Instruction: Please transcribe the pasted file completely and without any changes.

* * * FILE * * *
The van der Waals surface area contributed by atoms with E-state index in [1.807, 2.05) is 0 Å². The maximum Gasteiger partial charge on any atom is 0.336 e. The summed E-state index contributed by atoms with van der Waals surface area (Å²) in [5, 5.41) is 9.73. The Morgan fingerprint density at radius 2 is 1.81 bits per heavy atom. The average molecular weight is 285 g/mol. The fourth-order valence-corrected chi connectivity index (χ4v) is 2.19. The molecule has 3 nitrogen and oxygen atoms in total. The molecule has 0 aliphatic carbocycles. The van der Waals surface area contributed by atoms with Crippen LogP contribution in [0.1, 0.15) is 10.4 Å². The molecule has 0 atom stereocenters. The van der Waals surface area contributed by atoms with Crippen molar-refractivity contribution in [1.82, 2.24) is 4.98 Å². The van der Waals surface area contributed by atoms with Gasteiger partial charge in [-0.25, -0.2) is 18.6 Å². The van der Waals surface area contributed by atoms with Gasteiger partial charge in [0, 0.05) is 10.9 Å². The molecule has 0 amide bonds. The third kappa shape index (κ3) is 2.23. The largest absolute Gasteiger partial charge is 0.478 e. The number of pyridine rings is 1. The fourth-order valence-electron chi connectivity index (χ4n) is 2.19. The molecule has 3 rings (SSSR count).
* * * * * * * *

The van der Waals surface area contributed by atoms with E-state index in [1.807, 2.05) is 0 Å². The maximum Gasteiger partial charge on any atom is 0.336 e. The summed E-state index contributed by atoms with van der Waals surface area (Å²) in [5, 5.41) is 9.73. The Morgan fingerprint density at radius 2 is 1.81 bits per heavy atom. The average molecular weight is 285 g/mol. The fourth-order valence-corrected chi connectivity index (χ4v) is 2.19. The molecule has 3 nitrogen and oxygen atoms in total. The molecule has 0 aliphatic carbocycles. The van der Waals surface area contributed by atoms with Crippen LogP contribution in [0.1, 0.15) is 10.4 Å². The molecule has 0 atom stereocenters. The van der Waals surface area contributed by atoms with Crippen molar-refractivity contribution in [1.82, 2.24) is 4.98 Å². The van der Waals surface area contributed by atoms with Gasteiger partial charge in [-0.25, -0.2) is 18.6 Å². The van der Waals surface area contributed by atoms with Gasteiger partial charge in [0, 0.05) is 10.9 Å². The molecule has 0 amide bonds. The third kappa shape index (κ3) is 2.23. The largest absolute Gasteiger partial charge is 0.478 e. The number of pyridine rings is 1. The fourth-order valence-electron chi connectivity index (χ4n) is 2.19. The molecule has 3 rings (SSSR count).